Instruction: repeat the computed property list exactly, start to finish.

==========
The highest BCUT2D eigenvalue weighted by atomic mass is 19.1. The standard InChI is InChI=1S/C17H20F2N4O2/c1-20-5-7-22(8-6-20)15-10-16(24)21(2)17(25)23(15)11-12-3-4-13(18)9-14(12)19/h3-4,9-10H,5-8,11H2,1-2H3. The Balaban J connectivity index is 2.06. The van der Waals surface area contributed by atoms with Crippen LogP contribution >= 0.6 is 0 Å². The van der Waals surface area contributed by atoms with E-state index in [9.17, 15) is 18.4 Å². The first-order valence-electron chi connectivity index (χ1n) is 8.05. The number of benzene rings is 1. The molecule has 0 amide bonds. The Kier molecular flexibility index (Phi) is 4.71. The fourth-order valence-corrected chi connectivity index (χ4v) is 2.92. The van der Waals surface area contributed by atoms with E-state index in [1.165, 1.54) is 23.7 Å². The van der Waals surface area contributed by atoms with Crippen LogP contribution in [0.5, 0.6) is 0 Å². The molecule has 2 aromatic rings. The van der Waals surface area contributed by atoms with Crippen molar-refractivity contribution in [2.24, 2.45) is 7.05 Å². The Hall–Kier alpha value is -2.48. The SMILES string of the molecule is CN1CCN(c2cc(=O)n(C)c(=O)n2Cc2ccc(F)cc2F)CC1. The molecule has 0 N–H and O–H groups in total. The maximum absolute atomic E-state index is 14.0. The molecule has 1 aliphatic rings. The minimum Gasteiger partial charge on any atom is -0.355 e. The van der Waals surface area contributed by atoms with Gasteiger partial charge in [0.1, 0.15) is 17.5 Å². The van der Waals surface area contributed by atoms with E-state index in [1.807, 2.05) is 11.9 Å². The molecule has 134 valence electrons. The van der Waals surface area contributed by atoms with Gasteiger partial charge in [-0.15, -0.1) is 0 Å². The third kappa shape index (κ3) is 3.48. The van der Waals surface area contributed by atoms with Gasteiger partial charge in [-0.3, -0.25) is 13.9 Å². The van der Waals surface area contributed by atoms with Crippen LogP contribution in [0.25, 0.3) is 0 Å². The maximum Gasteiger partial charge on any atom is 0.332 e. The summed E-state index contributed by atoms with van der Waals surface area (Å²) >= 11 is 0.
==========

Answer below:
The highest BCUT2D eigenvalue weighted by atomic mass is 19.1. The standard InChI is InChI=1S/C17H20F2N4O2/c1-20-5-7-22(8-6-20)15-10-16(24)21(2)17(25)23(15)11-12-3-4-13(18)9-14(12)19/h3-4,9-10H,5-8,11H2,1-2H3. The Balaban J connectivity index is 2.06. The van der Waals surface area contributed by atoms with Crippen LogP contribution >= 0.6 is 0 Å². The van der Waals surface area contributed by atoms with E-state index in [9.17, 15) is 18.4 Å². The first-order valence-electron chi connectivity index (χ1n) is 8.05. The number of benzene rings is 1. The molecule has 0 amide bonds. The Kier molecular flexibility index (Phi) is 4.71. The fourth-order valence-corrected chi connectivity index (χ4v) is 2.92. The van der Waals surface area contributed by atoms with E-state index in [1.165, 1.54) is 23.7 Å². The van der Waals surface area contributed by atoms with Crippen LogP contribution in [0.5, 0.6) is 0 Å². The molecule has 2 aromatic rings. The van der Waals surface area contributed by atoms with Crippen molar-refractivity contribution in [2.24, 2.45) is 7.05 Å². The Hall–Kier alpha value is -2.48. The SMILES string of the molecule is CN1CCN(c2cc(=O)n(C)c(=O)n2Cc2ccc(F)cc2F)CC1. The molecule has 0 N–H and O–H groups in total. The maximum absolute atomic E-state index is 14.0. The molecule has 1 aliphatic rings. The minimum Gasteiger partial charge on any atom is -0.355 e. The van der Waals surface area contributed by atoms with Gasteiger partial charge in [0.1, 0.15) is 17.5 Å². The van der Waals surface area contributed by atoms with E-state index in [1.807, 2.05) is 11.9 Å². The molecule has 134 valence electrons. The van der Waals surface area contributed by atoms with Gasteiger partial charge in [-0.15, -0.1) is 0 Å². The third kappa shape index (κ3) is 3.48. The van der Waals surface area contributed by atoms with Gasteiger partial charge in [-0.3, -0.25) is 13.9 Å². The van der Waals surface area contributed by atoms with Crippen LogP contribution in [0.25, 0.3) is 0 Å². The maximum Gasteiger partial charge on any atom is 0.332 e. The summed E-state index contributed by atoms with van der Waals surface area (Å²) >= 11 is 0.